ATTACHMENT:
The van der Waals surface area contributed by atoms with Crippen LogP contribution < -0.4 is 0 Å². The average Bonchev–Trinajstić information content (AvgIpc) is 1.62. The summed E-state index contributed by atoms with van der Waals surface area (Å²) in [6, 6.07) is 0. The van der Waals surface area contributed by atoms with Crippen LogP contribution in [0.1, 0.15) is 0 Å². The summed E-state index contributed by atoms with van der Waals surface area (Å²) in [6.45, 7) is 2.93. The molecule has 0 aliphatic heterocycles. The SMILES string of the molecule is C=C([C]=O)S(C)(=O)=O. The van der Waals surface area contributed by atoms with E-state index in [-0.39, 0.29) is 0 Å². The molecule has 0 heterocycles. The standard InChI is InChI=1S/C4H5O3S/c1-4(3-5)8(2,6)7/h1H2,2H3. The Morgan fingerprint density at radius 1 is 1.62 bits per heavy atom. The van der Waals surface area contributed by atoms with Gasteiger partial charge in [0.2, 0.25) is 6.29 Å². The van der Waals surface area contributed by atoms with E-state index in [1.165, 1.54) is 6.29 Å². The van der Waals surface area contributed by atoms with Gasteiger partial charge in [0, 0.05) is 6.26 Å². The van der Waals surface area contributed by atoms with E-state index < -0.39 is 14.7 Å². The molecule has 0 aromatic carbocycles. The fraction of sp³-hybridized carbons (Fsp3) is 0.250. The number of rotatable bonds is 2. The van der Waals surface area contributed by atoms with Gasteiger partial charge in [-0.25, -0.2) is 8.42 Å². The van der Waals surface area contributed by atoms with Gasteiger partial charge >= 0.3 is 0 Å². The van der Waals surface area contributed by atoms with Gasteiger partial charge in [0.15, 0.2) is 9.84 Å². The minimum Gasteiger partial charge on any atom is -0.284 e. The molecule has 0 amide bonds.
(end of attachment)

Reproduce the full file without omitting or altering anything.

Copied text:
The van der Waals surface area contributed by atoms with Crippen LogP contribution < -0.4 is 0 Å². The average Bonchev–Trinajstić information content (AvgIpc) is 1.62. The summed E-state index contributed by atoms with van der Waals surface area (Å²) in [6, 6.07) is 0. The van der Waals surface area contributed by atoms with Crippen LogP contribution in [0.1, 0.15) is 0 Å². The summed E-state index contributed by atoms with van der Waals surface area (Å²) in [6.45, 7) is 2.93. The molecule has 0 aliphatic heterocycles. The SMILES string of the molecule is C=C([C]=O)S(C)(=O)=O. The van der Waals surface area contributed by atoms with E-state index in [-0.39, 0.29) is 0 Å². The molecule has 0 heterocycles. The standard InChI is InChI=1S/C4H5O3S/c1-4(3-5)8(2,6)7/h1H2,2H3. The Morgan fingerprint density at radius 1 is 1.62 bits per heavy atom. The van der Waals surface area contributed by atoms with Gasteiger partial charge in [0.2, 0.25) is 6.29 Å². The van der Waals surface area contributed by atoms with E-state index in [1.165, 1.54) is 6.29 Å². The van der Waals surface area contributed by atoms with Gasteiger partial charge in [0, 0.05) is 6.26 Å². The van der Waals surface area contributed by atoms with E-state index < -0.39 is 14.7 Å². The molecule has 0 aromatic carbocycles. The fraction of sp³-hybridized carbons (Fsp3) is 0.250. The number of rotatable bonds is 2. The van der Waals surface area contributed by atoms with Gasteiger partial charge in [-0.25, -0.2) is 8.42 Å². The van der Waals surface area contributed by atoms with Gasteiger partial charge >= 0.3 is 0 Å². The van der Waals surface area contributed by atoms with Gasteiger partial charge in [0.15, 0.2) is 9.84 Å². The minimum Gasteiger partial charge on any atom is -0.284 e. The molecule has 0 amide bonds.